California judge rules shuttered cannabis testing lab can reopen


Bethan Rose Jenkins, Cannabis News Writer/Editorial

A California Superior Court judge has ruled that a cannabis testing lab in the San Francisco Bay Area can reopen with immediate effect following its license revocation and closure in January. According to details of the initial lawsuit filed in Alameda County Superior Court, the claimant said that its rights had been violated.

Hayward-based Harrens Lab was the company forced to forfeit its testing license, which was confiscated by the Bureau of Cannabis Control (BCC) on Feb. 4. The BCC alleges that the California cannabis company failed to abide by state rules when it used a third-party courier to transport cannabis samples. The California cannabis company has also been slammed for not taking solid representative testing samples.

Moreover, the owners of Harrens Lab have been accused of modifying laboratory premises without approval from the agency, shipping cannabis goods and samples without state-mandated Metrc labels, sidestepping the creation of shipping documents ahead of transporting cannabis products, as well as failing to install the necessary video surveillance system.

San Francisco Bay Area cannabis testing lab denies allegations

While the cannabis testing lab has been shuttered since its license was confiscated, the owners did not give up in fighting their innocence. All allegations were denied by Harrens Lab, which the BCC says was operating under a provisional – as opposed to an annual – business license.

Based on the circumstances, state law stipulates that an appeals process could not take place. Nonetheless, Harrens demanded in its lawsuit that the BCC issue a temporary stay and protective order to repeal the license revocation. Fortunately for the company, the appeal was accepted and the business was recently given the go-ahead by a judge to reopen instantly.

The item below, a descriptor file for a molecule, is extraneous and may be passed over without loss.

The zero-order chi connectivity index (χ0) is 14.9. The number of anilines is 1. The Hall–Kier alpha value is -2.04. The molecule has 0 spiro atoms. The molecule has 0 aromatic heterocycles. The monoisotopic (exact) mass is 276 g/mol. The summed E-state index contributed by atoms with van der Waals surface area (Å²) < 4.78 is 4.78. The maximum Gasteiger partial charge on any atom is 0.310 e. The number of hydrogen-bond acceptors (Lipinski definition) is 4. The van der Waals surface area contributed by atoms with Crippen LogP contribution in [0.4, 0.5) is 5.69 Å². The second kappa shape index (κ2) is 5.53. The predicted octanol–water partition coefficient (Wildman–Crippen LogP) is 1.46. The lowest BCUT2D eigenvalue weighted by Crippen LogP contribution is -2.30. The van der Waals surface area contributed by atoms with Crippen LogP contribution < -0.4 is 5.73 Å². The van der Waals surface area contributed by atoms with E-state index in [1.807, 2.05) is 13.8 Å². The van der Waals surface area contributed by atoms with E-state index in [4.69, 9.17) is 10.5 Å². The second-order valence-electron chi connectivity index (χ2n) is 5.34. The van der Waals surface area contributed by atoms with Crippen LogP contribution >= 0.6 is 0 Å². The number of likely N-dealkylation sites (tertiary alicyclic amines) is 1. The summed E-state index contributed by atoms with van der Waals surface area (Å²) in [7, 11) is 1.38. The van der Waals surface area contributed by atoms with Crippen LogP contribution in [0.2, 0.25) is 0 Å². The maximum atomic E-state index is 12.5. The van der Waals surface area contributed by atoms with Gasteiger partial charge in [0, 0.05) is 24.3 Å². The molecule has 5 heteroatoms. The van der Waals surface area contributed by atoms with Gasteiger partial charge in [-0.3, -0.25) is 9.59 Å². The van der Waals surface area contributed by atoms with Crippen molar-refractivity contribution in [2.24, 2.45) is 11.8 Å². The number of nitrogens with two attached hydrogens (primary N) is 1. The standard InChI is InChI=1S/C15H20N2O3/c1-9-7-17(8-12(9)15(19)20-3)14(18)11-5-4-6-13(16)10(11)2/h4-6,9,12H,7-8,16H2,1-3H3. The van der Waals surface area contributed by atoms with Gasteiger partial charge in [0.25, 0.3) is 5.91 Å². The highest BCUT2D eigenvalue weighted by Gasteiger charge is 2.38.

James Anthony (Harrens’ attorney) gave the cannabis testing lab the benefit of the doubt. The legal representative noted that the vast majority of licensed cannabis businesses in California continue to operate under provisional licenses. The reason for this, he says, is because obtaining an annual permit can take months, or even years, to accomplish.

As of October 2015, 2020, “almost the entire multi-billion dollar cannabis industry was running on provisionals – 7,093 provisionals to 1,661 annuals,” wrote the attorney.

BCC “prohibited from enforcing the ‘revocation’ issued” to Harrens Lab

On Thursday, March 4, the BCC was informed by California Superior Court judge Roesch that it was “prohibited from enforcing the ‘revocation’ issued” in February to Harrens Lab. Consequently, the lab was instructed to “continue to act under its provisional license until further order by the court.”

Moving forwards, another hearing has been arranged for March 25. On this date, both parties are expected to continue their argument in regards to whether or not the state can impose a preliminary injunction against the lab. Depending on the outcome, cannabis companies conducting business on provisional licenses may or may not maintain the right to due process.

“The lab’s position is that the (83 percent of the) provisional licensees that form the bulk of the multi-billion dollar California cannabis industry have a constitutionally protected property interest in their licenses. And that therefore the government cannot shut them down without due process of law,” Harrens’ attorney Anthony wrote in an email to MJBiz Daily.

“Judge Roesch remarked that it will be an ‘interesting case,’” continued Anthony, who noted that a concluding ruling could take months if Harrens is victorious at the forthcoming hearing.

California Attorney General Xavier Becerra responded to the lawsuit by saying that the 8,280 provisional licenses currently held by California cannabis companies are meant to be temporary. With this in mind, he says, those businesses don’t have the same rights as full annual licensees. Currently, just 1,670 annual permits have been distributed among lucky applicants.

After being contacted by MJBizDaily reporters, the BCC did not respond to comment.